Regina Cat Rescue seeking volunteers to bottle-feed newborn kittens
'You don’t realize how much mom does. It’s a lot of work for mom,' said bottle-feeding volunteer
When stray newborn kittens are found without a mother, Regina Cat Rescue needs someone else to step in.
The organization is looking for volunteers to bottle-feed kittens as part of their neonatal kitten program.
This year Regina Cat Rescue cared for 28 neonatal kittens with only a few volunteers to bottle-feed them. They are looking for more volunteers to prepare for next year.
"If there was nobody to do this, they would not survive," said Andrea Schmalz, a volunteer kitten bottle-feeder with Regina Cat Rescue. She does this until they're old enough to eat solid foods — about six weeks.
From the time a kitten is born until it's about four weeks old, it needs round-the-clock care. Schmalz feeds her four foster kittens a special milk formula from a syringe every three to five hours, depending on their age.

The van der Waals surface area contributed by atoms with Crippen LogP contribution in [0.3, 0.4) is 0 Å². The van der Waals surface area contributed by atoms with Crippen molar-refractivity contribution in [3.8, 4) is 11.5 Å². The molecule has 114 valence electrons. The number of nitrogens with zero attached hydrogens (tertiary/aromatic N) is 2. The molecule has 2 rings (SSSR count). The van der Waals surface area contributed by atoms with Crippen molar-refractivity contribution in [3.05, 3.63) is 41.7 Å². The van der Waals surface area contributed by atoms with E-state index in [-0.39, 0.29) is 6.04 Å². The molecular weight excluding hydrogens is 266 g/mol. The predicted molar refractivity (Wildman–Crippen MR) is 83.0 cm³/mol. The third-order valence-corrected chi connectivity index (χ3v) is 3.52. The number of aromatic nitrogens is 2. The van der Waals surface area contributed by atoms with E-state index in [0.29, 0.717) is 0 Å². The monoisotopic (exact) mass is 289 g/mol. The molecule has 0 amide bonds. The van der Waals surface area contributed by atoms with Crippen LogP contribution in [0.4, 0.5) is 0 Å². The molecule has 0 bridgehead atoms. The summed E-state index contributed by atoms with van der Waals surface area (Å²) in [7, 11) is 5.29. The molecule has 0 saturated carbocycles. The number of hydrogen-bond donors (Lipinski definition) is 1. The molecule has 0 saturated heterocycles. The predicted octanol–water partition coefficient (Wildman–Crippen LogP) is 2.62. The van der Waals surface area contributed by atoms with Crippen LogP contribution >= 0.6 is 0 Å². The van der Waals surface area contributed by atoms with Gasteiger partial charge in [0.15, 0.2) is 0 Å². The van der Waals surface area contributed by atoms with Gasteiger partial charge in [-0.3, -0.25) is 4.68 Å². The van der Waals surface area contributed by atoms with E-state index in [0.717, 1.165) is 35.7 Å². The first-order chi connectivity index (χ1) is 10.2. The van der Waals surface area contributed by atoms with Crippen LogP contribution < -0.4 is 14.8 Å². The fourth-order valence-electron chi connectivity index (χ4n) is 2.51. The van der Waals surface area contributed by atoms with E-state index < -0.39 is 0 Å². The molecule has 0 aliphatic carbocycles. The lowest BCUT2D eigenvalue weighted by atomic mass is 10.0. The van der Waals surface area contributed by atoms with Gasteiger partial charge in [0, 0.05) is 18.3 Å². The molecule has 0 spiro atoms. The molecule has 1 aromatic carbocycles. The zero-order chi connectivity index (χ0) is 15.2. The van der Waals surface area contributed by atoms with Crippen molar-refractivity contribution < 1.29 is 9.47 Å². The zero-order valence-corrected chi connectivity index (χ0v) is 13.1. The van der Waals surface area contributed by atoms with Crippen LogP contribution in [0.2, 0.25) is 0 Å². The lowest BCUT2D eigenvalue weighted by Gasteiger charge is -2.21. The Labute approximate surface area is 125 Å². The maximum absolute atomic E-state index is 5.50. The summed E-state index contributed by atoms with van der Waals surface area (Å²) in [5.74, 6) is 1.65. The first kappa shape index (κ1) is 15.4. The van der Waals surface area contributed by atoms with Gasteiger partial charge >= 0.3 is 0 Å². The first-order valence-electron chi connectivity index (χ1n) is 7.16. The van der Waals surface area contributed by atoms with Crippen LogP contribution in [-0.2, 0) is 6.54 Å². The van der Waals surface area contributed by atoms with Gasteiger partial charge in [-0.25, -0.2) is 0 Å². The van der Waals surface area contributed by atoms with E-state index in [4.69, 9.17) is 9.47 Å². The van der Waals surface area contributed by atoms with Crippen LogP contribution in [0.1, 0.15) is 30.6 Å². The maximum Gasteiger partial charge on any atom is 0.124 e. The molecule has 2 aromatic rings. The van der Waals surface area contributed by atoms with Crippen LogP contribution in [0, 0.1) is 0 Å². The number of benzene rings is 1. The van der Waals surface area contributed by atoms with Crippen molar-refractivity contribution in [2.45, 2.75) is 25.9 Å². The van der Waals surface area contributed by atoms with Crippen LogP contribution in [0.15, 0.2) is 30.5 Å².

"You don't realize how much mom does. It's a lot of work for mom. It's lots of feeding and cleaning. You're basically just taking place of mom," said Schmalz.
Schmalz said even though it's a lot of work, it's worth it.
"What you put in, you get out and I just find it fills your soul to watch them grow and thrive. It's quite a neat experience. I would recommend it if anybody is looking for some bigger meaning in their life," said Schmalz.
Volunteers with the neonatal kitten program will help to feed the newborn kittens, as well as help them regulate their body temperature and eliminate waste.
"Regina has a pretty serious cat over-population crisis, and we've definitely seen that this year with our increase in the intake," said Rachel Molnar, communications and education coordinator for Regina Cat Rescue.
Regina Cat Rescue will provide supplies for any volunteers for the neonatal kitten program. They plan on hosting a bottle-feeder Q&A and orientation session in the New Year for anyone interested in learning how to bottle-feed.